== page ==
Ten Red Flags Indicating Ephesians 4 Might Be Turned Upside Down at Your Church

I don’t think my pastor understands what I do or believes my work and ministry matter.

This oft-repeated, sad comment reveals bad theology and, more sadly, the neglect of church leaders. How can we ignore the ministry and work of so many people, often leaving them to believe their lives, work and ministry are less important than the paid staff?

I just returned from a weekend retreat to discuss “vocation” with Steven Garber of the Washington Institute for Faith, Vocation and Culture. We discussed this issue at length and why the church still has so far to go in valuing people’s work and calling in the ordinary everyday world.

Garber’s work addresses the whole range of what it means to be alive and engaged in the world with our whole being. Visions of Vocation: Common Grace for the Common Good.  He says “vocation” includes our occupation, but is so much more. It includes “also families, and neighbors, and citizenship locally and globally” and that “faith shapes vocation, and vocation shapes culture.”

Speaking specifically about our occupations, Garber mentions friend and pastor Tom Nelson, author of “Your Work Matters,” as one who gets it right, a leader who needed to repent before his large congregation of his ignoring their work and not supporting their ministry.

Here’s a few minutes of his story and why he wrote the book.

Does your work matter to your church leaders?

Here are 10 red flags suggesting there is a problem and that maybe Ephesians 4 has been turned upside down.

1 – The staff consistently pleads for more volunteers to help them do their work.

2 – You are asked to give more money so “we (the staff) can get more ministry done.”

3 – Announcements are filled primarily with “what is happening here” and “how you can get involved and serve here” with the ministries “on campus.”

4 – “Success” is measured primarily by attendance at services, dollars donated, buildings completed, and how staff members have met their ministry goals.

5 – When there’s more ‘ministry’ to be done, plan A is hire more staff who recruit people to their team.

6 – You hear more about the staff members’ lives and work (often the pastor’s family, ideas, vision, writing, travels, etc.) that vision, ministry, lives and callings of people in the church. (We hear, ‘pray for pastor as he travels…’ yet there are so many members who travel the world each week for their work. Who prays for them? I wonder what they think when they hear such a plea.)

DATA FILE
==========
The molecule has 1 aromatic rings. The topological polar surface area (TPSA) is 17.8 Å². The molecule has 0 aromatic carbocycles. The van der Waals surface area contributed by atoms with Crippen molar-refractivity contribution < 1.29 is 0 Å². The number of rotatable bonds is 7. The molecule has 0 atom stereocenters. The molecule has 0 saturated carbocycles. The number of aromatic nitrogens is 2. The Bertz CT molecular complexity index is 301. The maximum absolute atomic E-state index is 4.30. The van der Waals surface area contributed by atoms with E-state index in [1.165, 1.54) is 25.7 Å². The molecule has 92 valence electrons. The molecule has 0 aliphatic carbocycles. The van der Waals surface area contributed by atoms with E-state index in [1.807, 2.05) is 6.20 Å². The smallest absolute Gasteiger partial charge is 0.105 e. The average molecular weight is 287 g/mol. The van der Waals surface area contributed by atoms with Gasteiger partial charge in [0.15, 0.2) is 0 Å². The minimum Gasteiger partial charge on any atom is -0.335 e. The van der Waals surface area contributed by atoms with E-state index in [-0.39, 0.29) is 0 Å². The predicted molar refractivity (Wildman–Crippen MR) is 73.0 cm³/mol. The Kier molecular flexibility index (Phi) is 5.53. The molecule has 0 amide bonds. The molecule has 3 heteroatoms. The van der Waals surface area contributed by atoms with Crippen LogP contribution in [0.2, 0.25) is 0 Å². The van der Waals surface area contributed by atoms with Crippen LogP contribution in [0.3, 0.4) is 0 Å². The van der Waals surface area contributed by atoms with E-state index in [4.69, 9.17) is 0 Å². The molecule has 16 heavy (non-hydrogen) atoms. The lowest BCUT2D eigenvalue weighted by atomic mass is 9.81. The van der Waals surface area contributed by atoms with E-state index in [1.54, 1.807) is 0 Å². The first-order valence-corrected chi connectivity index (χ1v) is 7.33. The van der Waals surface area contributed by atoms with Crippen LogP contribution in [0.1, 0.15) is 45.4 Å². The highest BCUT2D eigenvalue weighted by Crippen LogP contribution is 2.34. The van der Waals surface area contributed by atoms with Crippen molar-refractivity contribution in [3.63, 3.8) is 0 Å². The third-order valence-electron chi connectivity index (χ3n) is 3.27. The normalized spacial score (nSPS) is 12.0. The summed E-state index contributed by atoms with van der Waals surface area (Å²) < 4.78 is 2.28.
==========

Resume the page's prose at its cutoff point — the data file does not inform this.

7 – The “pastoral prayer” almost never includes a blessing or intercession for people who labor in the name of Jesus each week in their daily work, except maybe on Labor Day weekend.

8 – “Ministry” is defined primarily as that which is done in programs officially sponsored by the church.

9 – Reports about “how we are doing as a church” are limited to updates about finances, building programs, or peak attendance at holiday services.

10 – High capacity people and influential community leaders (particularly the wealthy who “have the gift of giving”) are only viewed as potential board members or donors, not as people to partner with as they use their vast influence, skills and experience to impact to shape our world for the gospel. (One executive said, “Basically, the message I get is, ‘leave your work at the door, but be sure to bring your wallet.’” – Yikes!

Turn This Around

To turn this around leaders and members alike must recover a biblical understanding of vocation, work and “ministry.” And we must pray with and for those who labor in their ministry – their calling—every day, everywhere.